Society’s Empathy in Times of Restriction by Maggie

October 26, 2020


Society’s Empathy in Times of Restriction

Empathy is one of the greatest gifts that we, as humans, can have. It is the emotional bond that connects us with our family members and friends. While the way we express our empathy towards others may be different, the goal is always the same: acknowledging the vulnerability of who you are talking to, listening to what they have to say, and showing your support (Adichie). Expressing empathy currently can be extremely difficult as we are confined to technology as our primary form of communication; however, our society’s creative nature has found ways to counter our restrictions and show support. 

One example of this creativity comes from hospitals. Every day people are diagnosed with cancer. A diagnosis can be one of the scariest moments for the person as well as their loved ones. Although they can communicate their struggles, it is hard for families to understand the feelings of their loved ones entirely. Similarly, it is also hard for doctors to help cure the disease when they cannot understand a patient’s symptoms. Treatment all changed when doctors started using Virtual Reality (VR).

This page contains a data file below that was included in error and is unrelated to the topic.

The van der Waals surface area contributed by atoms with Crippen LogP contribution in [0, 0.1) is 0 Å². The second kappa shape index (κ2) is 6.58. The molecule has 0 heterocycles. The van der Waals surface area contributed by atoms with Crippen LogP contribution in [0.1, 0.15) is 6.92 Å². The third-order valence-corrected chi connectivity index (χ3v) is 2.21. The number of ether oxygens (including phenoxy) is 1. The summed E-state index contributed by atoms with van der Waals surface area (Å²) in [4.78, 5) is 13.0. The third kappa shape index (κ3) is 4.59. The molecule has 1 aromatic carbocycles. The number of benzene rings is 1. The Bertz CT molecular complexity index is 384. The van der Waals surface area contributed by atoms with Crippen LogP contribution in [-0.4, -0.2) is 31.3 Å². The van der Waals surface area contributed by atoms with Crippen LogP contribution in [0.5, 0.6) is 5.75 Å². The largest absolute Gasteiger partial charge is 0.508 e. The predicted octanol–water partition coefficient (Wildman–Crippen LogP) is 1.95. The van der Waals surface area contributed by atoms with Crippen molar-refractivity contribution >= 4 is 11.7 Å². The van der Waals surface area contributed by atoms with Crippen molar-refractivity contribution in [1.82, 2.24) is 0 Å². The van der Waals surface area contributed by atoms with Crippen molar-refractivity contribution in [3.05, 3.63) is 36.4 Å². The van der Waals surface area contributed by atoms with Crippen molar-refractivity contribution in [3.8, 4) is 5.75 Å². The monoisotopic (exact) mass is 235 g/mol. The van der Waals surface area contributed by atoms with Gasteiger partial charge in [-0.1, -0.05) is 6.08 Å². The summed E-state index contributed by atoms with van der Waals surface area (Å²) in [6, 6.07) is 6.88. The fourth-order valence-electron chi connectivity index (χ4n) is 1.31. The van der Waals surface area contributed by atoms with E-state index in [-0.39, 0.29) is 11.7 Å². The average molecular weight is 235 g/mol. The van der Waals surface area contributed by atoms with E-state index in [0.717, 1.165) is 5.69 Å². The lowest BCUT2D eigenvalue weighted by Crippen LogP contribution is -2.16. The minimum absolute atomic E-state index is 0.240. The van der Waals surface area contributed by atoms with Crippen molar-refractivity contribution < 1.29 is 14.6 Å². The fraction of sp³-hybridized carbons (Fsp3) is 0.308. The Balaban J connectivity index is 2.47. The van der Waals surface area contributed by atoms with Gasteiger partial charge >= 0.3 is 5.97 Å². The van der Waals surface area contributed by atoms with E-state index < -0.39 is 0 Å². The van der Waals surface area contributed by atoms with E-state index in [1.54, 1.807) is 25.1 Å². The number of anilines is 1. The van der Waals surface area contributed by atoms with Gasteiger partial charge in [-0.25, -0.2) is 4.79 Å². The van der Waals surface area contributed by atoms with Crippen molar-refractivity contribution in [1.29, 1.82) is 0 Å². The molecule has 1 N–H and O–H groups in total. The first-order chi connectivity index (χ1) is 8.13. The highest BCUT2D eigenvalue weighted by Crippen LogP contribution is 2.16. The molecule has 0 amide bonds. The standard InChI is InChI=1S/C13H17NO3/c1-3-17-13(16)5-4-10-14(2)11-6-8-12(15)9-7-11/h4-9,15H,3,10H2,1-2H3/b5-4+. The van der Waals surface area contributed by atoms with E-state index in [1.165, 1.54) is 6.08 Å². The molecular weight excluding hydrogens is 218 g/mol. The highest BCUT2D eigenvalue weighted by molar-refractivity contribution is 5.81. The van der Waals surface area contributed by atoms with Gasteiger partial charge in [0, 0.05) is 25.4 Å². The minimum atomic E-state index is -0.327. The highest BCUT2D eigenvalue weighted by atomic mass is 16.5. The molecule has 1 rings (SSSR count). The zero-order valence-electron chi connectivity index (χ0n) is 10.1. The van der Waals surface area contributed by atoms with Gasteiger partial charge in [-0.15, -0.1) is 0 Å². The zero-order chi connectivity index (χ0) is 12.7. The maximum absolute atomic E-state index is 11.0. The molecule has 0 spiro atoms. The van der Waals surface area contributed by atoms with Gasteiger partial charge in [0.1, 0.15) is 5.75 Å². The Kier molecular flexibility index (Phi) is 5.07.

The new technology commonly used when playing video games can now simulate different disease symptoms that may impede eyesight. A study of this technology reported that “60 percent of physicians said that it [Virtual Reality] had changed the way they would view and treat patients suffering from side effects of ongoing chemotherapy” (Wiederhold 577). During the times of Covid-19, technology is being used for families to communicate with their sick loved ones.

By providing patients with an iPad to talk to their families, they can speak to their families about their feelings. Subsequently, allowing patients to talk to others is also known to “ease the workload of a medical team” (Hafner). Although using technology is not the ideal form of contact, the new ways to stay connected allow empathy in relationships to stay connected from a distance.  

Works Cited

Adichie, Chimamanda Ngozi. “The Danger of a Single Story.” TED, July 2009, 

Hafner, Katie. ‘A Heart-Wrenching Thing’: Hospital Bans on Visits Devastate Families. 29 Mar. 2020, 

Riva, Giuseppe, et al. “Positive Technology and COVID-19.” Mary Ann Liebert, Inc., Publishers, Mary Ann Liebert, Inc., 8 Sept. 2020,